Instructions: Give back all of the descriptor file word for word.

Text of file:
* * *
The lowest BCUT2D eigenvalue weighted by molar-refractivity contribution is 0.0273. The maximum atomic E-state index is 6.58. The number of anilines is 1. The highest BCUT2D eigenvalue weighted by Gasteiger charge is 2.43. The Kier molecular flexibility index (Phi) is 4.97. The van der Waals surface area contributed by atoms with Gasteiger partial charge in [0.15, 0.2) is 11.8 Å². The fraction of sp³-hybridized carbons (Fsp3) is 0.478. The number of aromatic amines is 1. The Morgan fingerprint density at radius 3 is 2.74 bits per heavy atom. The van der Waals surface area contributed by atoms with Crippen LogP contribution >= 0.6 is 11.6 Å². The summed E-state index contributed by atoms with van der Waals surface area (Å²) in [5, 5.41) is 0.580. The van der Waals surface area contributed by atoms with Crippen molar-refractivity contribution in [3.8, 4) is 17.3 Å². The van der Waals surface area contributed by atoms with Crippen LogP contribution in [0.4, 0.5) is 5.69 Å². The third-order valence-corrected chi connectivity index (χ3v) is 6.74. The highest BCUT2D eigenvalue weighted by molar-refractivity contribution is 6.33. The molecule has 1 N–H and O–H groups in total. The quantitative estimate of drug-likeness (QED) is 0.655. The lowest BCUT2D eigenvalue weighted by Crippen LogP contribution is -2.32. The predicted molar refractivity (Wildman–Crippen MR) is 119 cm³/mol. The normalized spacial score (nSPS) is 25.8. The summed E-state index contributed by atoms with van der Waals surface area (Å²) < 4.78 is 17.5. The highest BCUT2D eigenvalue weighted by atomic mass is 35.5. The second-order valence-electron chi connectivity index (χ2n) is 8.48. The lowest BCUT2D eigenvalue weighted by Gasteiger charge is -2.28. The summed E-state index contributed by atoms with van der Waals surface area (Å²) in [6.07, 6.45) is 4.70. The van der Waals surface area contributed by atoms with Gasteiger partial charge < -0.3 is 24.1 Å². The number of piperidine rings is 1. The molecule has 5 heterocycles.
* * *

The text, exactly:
The lowest BCUT2D eigenvalue weighted by molar-refractivity contribution is 0.0273. The maximum atomic E-state index is 6.58. The number of anilines is 1. The highest BCUT2D eigenvalue weighted by Gasteiger charge is 2.43. The Kier molecular flexibility index (Phi) is 4.97. The van der Waals surface area contributed by atoms with Gasteiger partial charge in [0.15, 0.2) is 11.8 Å². The fraction of sp³-hybridized carbons (Fsp3) is 0.478. The number of aromatic amines is 1. The Morgan fingerprint density at radius 3 is 2.74 bits per heavy atom. The van der Waals surface area contributed by atoms with Crippen LogP contribution >= 0.6 is 11.6 Å². The summed E-state index contributed by atoms with van der Waals surface area (Å²) in [5, 5.41) is 0.580. The van der Waals surface area contributed by atoms with Crippen molar-refractivity contribution in [3.8, 4) is 17.3 Å². The van der Waals surface area contributed by atoms with Crippen LogP contribution in [0.4, 0.5) is 5.69 Å². The third-order valence-corrected chi connectivity index (χ3v) is 6.74. The highest BCUT2D eigenvalue weighted by molar-refractivity contribution is 6.33. The molecule has 1 N–H and O–H groups in total. The quantitative estimate of drug-likeness (QED) is 0.655. The lowest BCUT2D eigenvalue weighted by Crippen LogP contribution is -2.32. The predicted molar refractivity (Wildman–Crippen MR) is 119 cm³/mol. The normalized spacial score (nSPS) is 25.8. The summed E-state index contributed by atoms with van der Waals surface area (Å²) < 4.78 is 17.5. The highest BCUT2D eigenvalue weighted by atomic mass is 35.5. The second-order valence-electron chi connectivity index (χ2n) is 8.48. The lowest BCUT2D eigenvalue weighted by Gasteiger charge is -2.28. The summed E-state index contributed by atoms with van der Waals surface area (Å²) in [6.07, 6.45) is 4.70. The van der Waals surface area contributed by atoms with Gasteiger partial charge < -0.3 is 24.1 Å². The number of piperidine rings is 1. The molecule has 5 heterocycles.